Just Another Day in Fucknutsville


Earlier today, Politico published a story under the headline “Just Another Day in Fucknutsville.”

The story, by founding editor John F. Harris, is a long treatise about days gone by, in which a presidential impeachment inquiry would have landed with more weight. Because Trump is such a shitshow and because the modern 24-hour, digital media cycle facilitates shitshows, Harris writes (using other words that aren’t shitshow), there has been a “death of solemnity” in media coverage. Sure.

Fortunately this blog is not about Harris’s take, but instead about the headline, “Just Another Day in Fucknutsville.”

“Just Another Day in Fucknutsville,” in almost any context, is an objectively good and funny headline. It’s so good that I’m making it the headline of my post, just so at least one website will have a living article under the headline, “Just Another Day in Fucknutsville.” Because unfortunately Politico no longer does. The headline has now been replaced with “Trump Killed the Seriousness of Impeachment,” which is perhaps a more fitting headline for the piece but is also boring, and sucks.

A spokesperson for Politico told Splinter that “headlines are routinely changed for a variety of reasons,” but noted that the “Fucknutsville” headline was a callback to a Rahm Emanuel quote referenced further down in the piece in regard to Nancy Pelosi’s announcement that she would begin impeachment proceedings:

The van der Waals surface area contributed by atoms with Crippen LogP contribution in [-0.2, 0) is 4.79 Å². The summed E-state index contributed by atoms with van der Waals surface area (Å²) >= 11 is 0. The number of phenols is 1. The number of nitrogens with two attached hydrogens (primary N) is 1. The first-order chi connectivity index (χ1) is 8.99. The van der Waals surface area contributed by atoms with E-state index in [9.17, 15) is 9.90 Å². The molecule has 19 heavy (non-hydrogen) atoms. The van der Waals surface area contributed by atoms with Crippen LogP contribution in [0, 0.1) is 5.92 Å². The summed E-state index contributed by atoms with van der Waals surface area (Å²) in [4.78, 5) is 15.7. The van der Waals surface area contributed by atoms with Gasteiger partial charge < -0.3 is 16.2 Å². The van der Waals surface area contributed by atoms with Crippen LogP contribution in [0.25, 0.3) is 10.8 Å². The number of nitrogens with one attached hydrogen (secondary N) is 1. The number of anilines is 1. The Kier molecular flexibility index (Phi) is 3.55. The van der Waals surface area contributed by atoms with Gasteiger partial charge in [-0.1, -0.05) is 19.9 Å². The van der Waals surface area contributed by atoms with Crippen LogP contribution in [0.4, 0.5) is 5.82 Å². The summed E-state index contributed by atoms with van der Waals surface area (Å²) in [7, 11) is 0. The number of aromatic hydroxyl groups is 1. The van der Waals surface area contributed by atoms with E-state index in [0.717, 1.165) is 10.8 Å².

But the reaction, underway even before she started speaking, made clear that for much of the country, it was just another day in what Rahm Emanuel, when he was Barack Obama’s chief of staff, called the metropolis of “Fucknutsville.” The news may be important, it may be swerving wildly in surprising ways, but never these days is it something that commands reverent attention.

It’s also doubly funny that Harris, the author of the piece, is also on record as a “no swears guy,” or at least a guy who ruminates on Beto O’Rourke’s maverick pivot to doing swears on the campaign trail.

Fortunately for all of us, “Just Another Day in Fucknutsville” existed online, flying close to the too-bright sun, for a few hours, before it fell victim to the forces of solemnity.

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